Tom Cruise stars as Nick Morton, who’s essentially every other action hero Cruise has been playing for the past two decades. Annabelle Wallis stars as Jenny Halsey, who’s essentially every other female love interest we see in modern blockbusters. Together, they uncover the mummified Princess Ahmanet (Sofia Boutella), who curses Nick and plans to wreak havoc upon humanity. That might sound like a pretty straightforward plot, but the exposition is so overstuffed and the pacing is so clunky that it’s hard to understand what’s going on.


On a technical level, “The Mummy” is a well-produced picture. The art direction clearly a lot of effort thrown into it and the action can be visually interesting. Occasionally the film can be too reliant on CGI, but it more than makes up for that with the stellar makeup effects. Ahmanet’s design is actually creative and unique compared to previous incarnations. The same can be said about the makeup for Jake Johnson’s Chris, a departed friend who communicates with Nick from beyond the grave. He’s kind of like Jack from “An American Werewolf in London.” Of course am I the only one who finds it distracting that Nick from “New Girl” is paired with another character named Nick here?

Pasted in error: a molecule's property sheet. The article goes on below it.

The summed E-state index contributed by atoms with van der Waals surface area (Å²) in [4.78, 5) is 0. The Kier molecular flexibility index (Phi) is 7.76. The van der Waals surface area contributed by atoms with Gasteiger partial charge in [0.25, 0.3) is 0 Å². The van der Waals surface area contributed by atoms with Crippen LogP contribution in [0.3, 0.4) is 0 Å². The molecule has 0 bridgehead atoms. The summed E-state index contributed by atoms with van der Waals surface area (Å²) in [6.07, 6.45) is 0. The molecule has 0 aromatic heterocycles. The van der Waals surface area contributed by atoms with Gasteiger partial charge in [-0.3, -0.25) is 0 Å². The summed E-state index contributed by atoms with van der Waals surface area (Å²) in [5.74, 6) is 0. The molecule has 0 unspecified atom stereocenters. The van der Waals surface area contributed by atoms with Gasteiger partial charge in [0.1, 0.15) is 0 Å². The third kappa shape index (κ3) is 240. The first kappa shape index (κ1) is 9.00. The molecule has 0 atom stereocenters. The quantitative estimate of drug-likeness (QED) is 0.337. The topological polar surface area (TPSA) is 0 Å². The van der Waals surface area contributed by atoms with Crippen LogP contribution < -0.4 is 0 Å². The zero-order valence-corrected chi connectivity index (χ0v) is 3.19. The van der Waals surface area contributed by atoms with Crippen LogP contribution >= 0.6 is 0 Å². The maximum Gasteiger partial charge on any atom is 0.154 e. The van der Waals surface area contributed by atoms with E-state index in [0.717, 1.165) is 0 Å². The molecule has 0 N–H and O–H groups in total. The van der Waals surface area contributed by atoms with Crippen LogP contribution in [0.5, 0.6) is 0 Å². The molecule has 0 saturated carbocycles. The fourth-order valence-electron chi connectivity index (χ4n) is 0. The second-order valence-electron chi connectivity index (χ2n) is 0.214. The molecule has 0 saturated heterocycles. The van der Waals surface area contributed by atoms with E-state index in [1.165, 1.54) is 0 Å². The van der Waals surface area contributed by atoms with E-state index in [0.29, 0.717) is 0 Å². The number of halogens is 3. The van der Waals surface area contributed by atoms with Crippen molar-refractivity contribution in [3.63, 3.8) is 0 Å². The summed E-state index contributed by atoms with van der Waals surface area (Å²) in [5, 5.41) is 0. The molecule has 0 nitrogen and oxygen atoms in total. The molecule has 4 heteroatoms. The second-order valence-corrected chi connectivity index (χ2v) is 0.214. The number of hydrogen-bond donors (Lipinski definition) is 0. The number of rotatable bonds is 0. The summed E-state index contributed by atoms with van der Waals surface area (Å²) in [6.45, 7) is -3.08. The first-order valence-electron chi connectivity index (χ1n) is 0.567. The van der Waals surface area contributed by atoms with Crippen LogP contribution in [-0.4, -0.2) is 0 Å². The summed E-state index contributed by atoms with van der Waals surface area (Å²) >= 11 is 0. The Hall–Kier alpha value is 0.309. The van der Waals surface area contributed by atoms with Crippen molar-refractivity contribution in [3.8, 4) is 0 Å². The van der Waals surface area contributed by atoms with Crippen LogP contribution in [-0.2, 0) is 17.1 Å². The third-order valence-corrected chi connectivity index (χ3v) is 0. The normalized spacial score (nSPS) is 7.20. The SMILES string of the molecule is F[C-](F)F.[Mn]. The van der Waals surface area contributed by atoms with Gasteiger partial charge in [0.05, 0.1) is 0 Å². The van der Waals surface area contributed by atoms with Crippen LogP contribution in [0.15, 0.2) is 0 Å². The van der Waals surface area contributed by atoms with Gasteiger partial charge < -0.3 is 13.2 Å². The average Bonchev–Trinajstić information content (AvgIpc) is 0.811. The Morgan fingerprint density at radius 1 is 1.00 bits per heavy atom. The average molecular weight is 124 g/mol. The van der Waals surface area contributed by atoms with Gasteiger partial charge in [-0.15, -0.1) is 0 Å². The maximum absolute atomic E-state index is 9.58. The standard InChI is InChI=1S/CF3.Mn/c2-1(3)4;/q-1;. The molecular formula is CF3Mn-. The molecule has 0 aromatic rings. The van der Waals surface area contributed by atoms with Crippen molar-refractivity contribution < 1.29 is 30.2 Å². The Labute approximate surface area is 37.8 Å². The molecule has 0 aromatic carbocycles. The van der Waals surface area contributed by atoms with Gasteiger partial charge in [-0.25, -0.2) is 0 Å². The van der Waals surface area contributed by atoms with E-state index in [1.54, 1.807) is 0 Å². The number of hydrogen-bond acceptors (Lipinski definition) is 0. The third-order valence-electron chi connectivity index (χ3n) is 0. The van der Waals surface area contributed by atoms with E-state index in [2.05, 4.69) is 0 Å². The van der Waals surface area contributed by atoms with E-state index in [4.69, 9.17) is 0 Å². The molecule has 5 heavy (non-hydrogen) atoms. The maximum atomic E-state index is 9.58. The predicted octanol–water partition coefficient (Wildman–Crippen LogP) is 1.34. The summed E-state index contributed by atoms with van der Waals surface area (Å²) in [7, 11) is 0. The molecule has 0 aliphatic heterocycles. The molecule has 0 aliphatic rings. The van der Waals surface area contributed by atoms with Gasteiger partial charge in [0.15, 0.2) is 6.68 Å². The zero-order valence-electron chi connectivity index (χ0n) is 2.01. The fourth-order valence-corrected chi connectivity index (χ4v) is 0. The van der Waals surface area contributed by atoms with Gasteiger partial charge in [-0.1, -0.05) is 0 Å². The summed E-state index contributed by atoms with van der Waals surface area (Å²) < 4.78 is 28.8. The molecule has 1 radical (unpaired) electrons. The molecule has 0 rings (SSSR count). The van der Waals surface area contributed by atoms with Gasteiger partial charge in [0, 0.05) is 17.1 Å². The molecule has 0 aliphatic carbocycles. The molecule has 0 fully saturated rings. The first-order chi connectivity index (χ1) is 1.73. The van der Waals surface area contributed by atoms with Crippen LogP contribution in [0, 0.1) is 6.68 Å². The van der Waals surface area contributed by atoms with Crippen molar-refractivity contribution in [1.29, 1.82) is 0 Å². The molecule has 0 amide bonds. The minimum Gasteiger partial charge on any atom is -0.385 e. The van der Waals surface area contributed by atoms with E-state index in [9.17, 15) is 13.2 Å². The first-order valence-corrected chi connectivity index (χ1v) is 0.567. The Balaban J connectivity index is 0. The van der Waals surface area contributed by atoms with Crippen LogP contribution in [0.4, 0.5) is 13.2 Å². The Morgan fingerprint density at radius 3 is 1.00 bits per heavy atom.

Alas, the production values are hard to appreciate when watching the film in 3D. Since this the Dark Universe, it makes sense that “The Mummy” is a darkly lit movie. Releasing the film in the 3D format was a huge miscalculation, though, as it makes the picture look even darker than originally intended. So most of the time you can’t tell what’s going on. Even if you see the film in 2D, however, “The Mummy” is still an underwhelming experience with one-note characters and a lack of focus.


To its credit, the movie isn’t without a couple cool set pieces and genuinely humorous moments. What the picture lacks is an identity of its own. It might’ve been campy, but the 1999 version of “The Mummy” with Brendan Fraser knew what it wanted to be and followed through. Here, the filmmakers don’t seem sure what they want to do. Do they want to make an action adventure, a horror picture, or a little bit of both?


All they really seem sure about is that they want to build a cinematic universe around this movie. Even on that basis, though, we don’t get much universe building outside of an appearance from Russell Crowe as Dr. Henry Jekyll. Maybe Universal will get their act together in time for the next outing. If “The Mummy” is the best they have to offer, however, it won’t take long for this franchise to unravel.

Power Rangers

Let our powers combine ***1/2

If you’re at all interested in seeing a modern interpretation of "Power Rangers," you’ll have a morphin good time.